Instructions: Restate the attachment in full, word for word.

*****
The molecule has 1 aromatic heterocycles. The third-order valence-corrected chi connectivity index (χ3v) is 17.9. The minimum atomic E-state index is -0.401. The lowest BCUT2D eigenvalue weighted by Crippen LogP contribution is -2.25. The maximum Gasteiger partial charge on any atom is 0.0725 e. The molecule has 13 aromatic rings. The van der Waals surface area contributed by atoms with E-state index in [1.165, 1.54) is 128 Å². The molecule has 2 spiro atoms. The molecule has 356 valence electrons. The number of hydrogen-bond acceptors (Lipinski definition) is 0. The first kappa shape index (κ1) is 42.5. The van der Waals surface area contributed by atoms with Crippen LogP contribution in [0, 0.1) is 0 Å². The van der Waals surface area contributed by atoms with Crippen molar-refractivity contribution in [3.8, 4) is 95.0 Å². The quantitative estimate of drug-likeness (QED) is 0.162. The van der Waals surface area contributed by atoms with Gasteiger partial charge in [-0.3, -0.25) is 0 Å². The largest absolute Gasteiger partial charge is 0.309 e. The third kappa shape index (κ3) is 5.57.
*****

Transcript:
The molecule has 1 aromatic heterocycles. The third-order valence-corrected chi connectivity index (χ3v) is 17.9. The minimum atomic E-state index is -0.401. The lowest BCUT2D eigenvalue weighted by Crippen LogP contribution is -2.25. The maximum Gasteiger partial charge on any atom is 0.0725 e. The molecule has 13 aromatic rings. The van der Waals surface area contributed by atoms with E-state index in [1.165, 1.54) is 128 Å². The molecule has 2 spiro atoms. The molecule has 356 valence electrons. The number of hydrogen-bond acceptors (Lipinski definition) is 0. The first kappa shape index (κ1) is 42.5. The van der Waals surface area contributed by atoms with Crippen LogP contribution in [0, 0.1) is 0 Å². The van der Waals surface area contributed by atoms with Crippen molar-refractivity contribution in [3.8, 4) is 95.0 Å². The quantitative estimate of drug-likeness (QED) is 0.162. The van der Waals surface area contributed by atoms with Gasteiger partial charge in [-0.3, -0.25) is 0 Å². The largest absolute Gasteiger partial charge is 0.309 e. The third kappa shape index (κ3) is 5.57.